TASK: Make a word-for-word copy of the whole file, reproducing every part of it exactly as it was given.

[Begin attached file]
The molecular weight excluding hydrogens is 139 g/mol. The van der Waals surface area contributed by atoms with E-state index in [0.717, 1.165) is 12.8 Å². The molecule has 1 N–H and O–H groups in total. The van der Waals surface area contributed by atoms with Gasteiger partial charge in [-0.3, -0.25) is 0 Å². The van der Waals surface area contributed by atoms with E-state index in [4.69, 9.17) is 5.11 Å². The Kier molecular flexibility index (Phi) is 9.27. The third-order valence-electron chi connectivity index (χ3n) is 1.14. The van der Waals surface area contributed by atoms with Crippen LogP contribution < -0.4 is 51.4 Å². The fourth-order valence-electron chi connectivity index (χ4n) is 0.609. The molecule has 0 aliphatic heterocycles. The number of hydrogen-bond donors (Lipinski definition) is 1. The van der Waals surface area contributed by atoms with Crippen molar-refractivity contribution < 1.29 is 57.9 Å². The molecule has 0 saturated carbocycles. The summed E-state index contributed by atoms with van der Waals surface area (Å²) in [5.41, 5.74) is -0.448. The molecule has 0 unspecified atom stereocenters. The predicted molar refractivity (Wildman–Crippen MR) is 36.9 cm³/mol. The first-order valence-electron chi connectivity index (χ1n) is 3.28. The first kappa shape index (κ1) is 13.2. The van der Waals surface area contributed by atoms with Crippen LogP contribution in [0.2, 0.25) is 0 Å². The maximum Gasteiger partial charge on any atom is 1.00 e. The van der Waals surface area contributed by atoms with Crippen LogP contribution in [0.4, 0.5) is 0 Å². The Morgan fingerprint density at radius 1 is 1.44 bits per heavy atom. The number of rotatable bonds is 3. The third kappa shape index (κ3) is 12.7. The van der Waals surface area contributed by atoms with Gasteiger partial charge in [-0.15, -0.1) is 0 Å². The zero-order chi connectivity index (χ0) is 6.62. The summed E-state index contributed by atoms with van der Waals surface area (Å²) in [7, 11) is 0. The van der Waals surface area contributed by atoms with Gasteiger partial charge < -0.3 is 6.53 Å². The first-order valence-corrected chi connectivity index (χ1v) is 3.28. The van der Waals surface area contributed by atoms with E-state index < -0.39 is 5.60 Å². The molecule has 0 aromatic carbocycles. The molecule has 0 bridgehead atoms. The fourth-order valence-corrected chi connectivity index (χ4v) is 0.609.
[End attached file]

The molecular weight excluding hydrogens is 139 g/mol. The van der Waals surface area contributed by atoms with E-state index in [0.717, 1.165) is 12.8 Å². The molecule has 1 N–H and O–H groups in total. The van der Waals surface area contributed by atoms with Gasteiger partial charge in [-0.3, -0.25) is 0 Å². The van der Waals surface area contributed by atoms with E-state index in [4.69, 9.17) is 5.11 Å². The Kier molecular flexibility index (Phi) is 9.27. The third-order valence-electron chi connectivity index (χ3n) is 1.14. The van der Waals surface area contributed by atoms with Crippen LogP contribution < -0.4 is 51.4 Å². The fourth-order valence-electron chi connectivity index (χ4n) is 0.609. The molecule has 0 aliphatic heterocycles. The number of hydrogen-bond donors (Lipinski definition) is 1. The van der Waals surface area contributed by atoms with Crippen molar-refractivity contribution < 1.29 is 57.9 Å². The molecule has 0 saturated carbocycles. The summed E-state index contributed by atoms with van der Waals surface area (Å²) in [5.41, 5.74) is -0.448. The molecule has 0 unspecified atom stereocenters. The predicted molar refractivity (Wildman–Crippen MR) is 36.9 cm³/mol. The first-order valence-electron chi connectivity index (χ1n) is 3.28. The first kappa shape index (κ1) is 13.2. The van der Waals surface area contributed by atoms with Crippen LogP contribution in [0.2, 0.25) is 0 Å². The maximum Gasteiger partial charge on any atom is 1.00 e. The van der Waals surface area contributed by atoms with Crippen LogP contribution in [0.4, 0.5) is 0 Å². The Morgan fingerprint density at radius 1 is 1.44 bits per heavy atom. The number of rotatable bonds is 3. The third kappa shape index (κ3) is 12.7. The van der Waals surface area contributed by atoms with Gasteiger partial charge in [-0.15, -0.1) is 0 Å². The zero-order chi connectivity index (χ0) is 6.62. The summed E-state index contributed by atoms with van der Waals surface area (Å²) in [7, 11) is 0. The van der Waals surface area contributed by atoms with Gasteiger partial charge < -0.3 is 6.53 Å². The first-order valence-corrected chi connectivity index (χ1v) is 3.28. The van der Waals surface area contributed by atoms with E-state index < -0.39 is 5.60 Å². The molecule has 0 aromatic carbocycles. The molecule has 0 bridgehead atoms. The fourth-order valence-corrected chi connectivity index (χ4v) is 0.609.